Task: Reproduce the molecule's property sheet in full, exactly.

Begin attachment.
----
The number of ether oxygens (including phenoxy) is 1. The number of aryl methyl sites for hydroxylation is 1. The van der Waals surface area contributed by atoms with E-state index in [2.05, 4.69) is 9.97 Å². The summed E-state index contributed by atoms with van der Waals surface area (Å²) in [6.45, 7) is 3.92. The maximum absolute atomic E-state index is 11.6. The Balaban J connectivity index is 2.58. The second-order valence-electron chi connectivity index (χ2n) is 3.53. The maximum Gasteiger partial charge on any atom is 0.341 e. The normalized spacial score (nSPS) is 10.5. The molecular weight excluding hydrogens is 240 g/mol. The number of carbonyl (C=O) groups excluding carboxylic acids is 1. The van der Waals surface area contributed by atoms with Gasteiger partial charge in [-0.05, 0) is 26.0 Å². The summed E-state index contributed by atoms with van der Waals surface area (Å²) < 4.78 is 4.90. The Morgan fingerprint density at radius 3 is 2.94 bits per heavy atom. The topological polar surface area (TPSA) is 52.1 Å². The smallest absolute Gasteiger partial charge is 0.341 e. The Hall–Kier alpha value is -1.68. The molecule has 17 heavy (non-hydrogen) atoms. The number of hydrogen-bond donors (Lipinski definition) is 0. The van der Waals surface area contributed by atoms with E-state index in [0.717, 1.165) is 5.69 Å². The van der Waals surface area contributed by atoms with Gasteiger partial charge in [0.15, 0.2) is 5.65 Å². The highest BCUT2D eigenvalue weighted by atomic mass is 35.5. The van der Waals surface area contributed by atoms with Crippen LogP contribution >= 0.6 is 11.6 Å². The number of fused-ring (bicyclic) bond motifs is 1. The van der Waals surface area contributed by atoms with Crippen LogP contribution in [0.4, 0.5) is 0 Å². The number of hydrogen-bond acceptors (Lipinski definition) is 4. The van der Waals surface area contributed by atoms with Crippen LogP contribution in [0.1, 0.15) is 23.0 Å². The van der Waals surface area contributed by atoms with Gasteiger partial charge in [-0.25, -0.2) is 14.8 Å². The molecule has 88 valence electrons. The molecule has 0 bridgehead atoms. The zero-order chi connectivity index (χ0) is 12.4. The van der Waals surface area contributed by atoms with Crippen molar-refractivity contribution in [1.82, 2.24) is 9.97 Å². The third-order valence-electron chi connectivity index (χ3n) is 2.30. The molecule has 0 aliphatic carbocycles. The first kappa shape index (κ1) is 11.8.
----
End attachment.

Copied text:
The number of ether oxygens (including phenoxy) is 1. The number of aryl methyl sites for hydroxylation is 1. The van der Waals surface area contributed by atoms with E-state index in [2.05, 4.69) is 9.97 Å². The summed E-state index contributed by atoms with van der Waals surface area (Å²) in [6.45, 7) is 3.92. The maximum absolute atomic E-state index is 11.6. The Balaban J connectivity index is 2.58. The second-order valence-electron chi connectivity index (χ2n) is 3.53. The maximum Gasteiger partial charge on any atom is 0.341 e. The normalized spacial score (nSPS) is 10.5. The molecular weight excluding hydrogens is 240 g/mol. The number of carbonyl (C=O) groups excluding carboxylic acids is 1. The van der Waals surface area contributed by atoms with Gasteiger partial charge in [-0.05, 0) is 26.0 Å². The summed E-state index contributed by atoms with van der Waals surface area (Å²) < 4.78 is 4.90. The Morgan fingerprint density at radius 3 is 2.94 bits per heavy atom. The topological polar surface area (TPSA) is 52.1 Å². The smallest absolute Gasteiger partial charge is 0.341 e. The Hall–Kier alpha value is -1.68. The molecule has 17 heavy (non-hydrogen) atoms. The number of hydrogen-bond donors (Lipinski definition) is 0. The van der Waals surface area contributed by atoms with E-state index in [0.717, 1.165) is 5.69 Å². The van der Waals surface area contributed by atoms with Gasteiger partial charge in [0.15, 0.2) is 5.65 Å². The highest BCUT2D eigenvalue weighted by atomic mass is 35.5. The van der Waals surface area contributed by atoms with Crippen LogP contribution >= 0.6 is 11.6 Å². The number of fused-ring (bicyclic) bond motifs is 1. The van der Waals surface area contributed by atoms with Crippen LogP contribution in [0.4, 0.5) is 0 Å². The number of hydrogen-bond acceptors (Lipinski definition) is 4. The van der Waals surface area contributed by atoms with Crippen LogP contribution in [0.1, 0.15) is 23.0 Å². The van der Waals surface area contributed by atoms with Gasteiger partial charge in [-0.25, -0.2) is 14.8 Å². The molecule has 88 valence electrons. The molecule has 0 bridgehead atoms. The zero-order chi connectivity index (χ0) is 12.4. The van der Waals surface area contributed by atoms with Crippen molar-refractivity contribution in [1.82, 2.24) is 9.97 Å². The third-order valence-electron chi connectivity index (χ3n) is 2.30. The molecule has 0 aliphatic carbocycles. The first kappa shape index (κ1) is 11.8.